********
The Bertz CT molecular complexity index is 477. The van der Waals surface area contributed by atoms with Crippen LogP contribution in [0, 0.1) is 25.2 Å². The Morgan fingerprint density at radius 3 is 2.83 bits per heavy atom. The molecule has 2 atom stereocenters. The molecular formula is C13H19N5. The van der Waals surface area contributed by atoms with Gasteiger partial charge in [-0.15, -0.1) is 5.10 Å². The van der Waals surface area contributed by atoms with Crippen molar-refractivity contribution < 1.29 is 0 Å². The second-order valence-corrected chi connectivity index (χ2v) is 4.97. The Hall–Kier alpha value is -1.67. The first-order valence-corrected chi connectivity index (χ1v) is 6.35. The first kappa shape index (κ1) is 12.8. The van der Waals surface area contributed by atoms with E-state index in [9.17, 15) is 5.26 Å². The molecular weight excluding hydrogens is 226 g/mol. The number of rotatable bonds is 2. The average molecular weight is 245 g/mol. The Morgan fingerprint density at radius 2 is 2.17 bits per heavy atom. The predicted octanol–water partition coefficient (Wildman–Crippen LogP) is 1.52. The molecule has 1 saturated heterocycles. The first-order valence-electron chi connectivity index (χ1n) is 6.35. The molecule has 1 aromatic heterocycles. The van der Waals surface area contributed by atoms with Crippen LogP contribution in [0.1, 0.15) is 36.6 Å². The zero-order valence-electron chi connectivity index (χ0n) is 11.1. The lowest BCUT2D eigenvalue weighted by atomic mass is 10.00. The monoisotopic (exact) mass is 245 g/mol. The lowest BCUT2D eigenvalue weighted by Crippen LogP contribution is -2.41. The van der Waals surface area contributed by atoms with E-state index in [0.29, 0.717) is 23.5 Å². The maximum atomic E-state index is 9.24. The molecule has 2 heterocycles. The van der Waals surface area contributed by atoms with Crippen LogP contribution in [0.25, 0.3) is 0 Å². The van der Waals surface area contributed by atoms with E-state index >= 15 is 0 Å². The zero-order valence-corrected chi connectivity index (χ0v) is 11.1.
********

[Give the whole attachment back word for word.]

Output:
The Bertz CT molecular complexity index is 477. The van der Waals surface area contributed by atoms with Crippen LogP contribution in [0, 0.1) is 25.2 Å². The Morgan fingerprint density at radius 3 is 2.83 bits per heavy atom. The molecule has 2 atom stereocenters. The molecular formula is C13H19N5. The van der Waals surface area contributed by atoms with Gasteiger partial charge in [-0.15, -0.1) is 5.10 Å². The van der Waals surface area contributed by atoms with Crippen molar-refractivity contribution < 1.29 is 0 Å². The second-order valence-corrected chi connectivity index (χ2v) is 4.97. The Hall–Kier alpha value is -1.67. The first-order valence-corrected chi connectivity index (χ1v) is 6.35. The first kappa shape index (κ1) is 12.8. The van der Waals surface area contributed by atoms with E-state index in [9.17, 15) is 5.26 Å². The molecular weight excluding hydrogens is 226 g/mol. The number of rotatable bonds is 2. The average molecular weight is 245 g/mol. The Morgan fingerprint density at radius 2 is 2.17 bits per heavy atom. The predicted octanol–water partition coefficient (Wildman–Crippen LogP) is 1.52. The molecule has 1 saturated heterocycles. The first-order valence-electron chi connectivity index (χ1n) is 6.35. The molecule has 1 aromatic heterocycles. The van der Waals surface area contributed by atoms with Crippen LogP contribution in [0.1, 0.15) is 36.6 Å². The zero-order valence-electron chi connectivity index (χ0n) is 11.1. The lowest BCUT2D eigenvalue weighted by atomic mass is 10.00. The monoisotopic (exact) mass is 245 g/mol. The lowest BCUT2D eigenvalue weighted by Crippen LogP contribution is -2.41. The van der Waals surface area contributed by atoms with E-state index in [0.29, 0.717) is 23.5 Å². The maximum atomic E-state index is 9.24. The molecule has 2 heterocycles. The van der Waals surface area contributed by atoms with Crippen LogP contribution in [0.25, 0.3) is 0 Å². The van der Waals surface area contributed by atoms with E-state index >= 15 is 0 Å². The zero-order valence-corrected chi connectivity index (χ0v) is 11.1.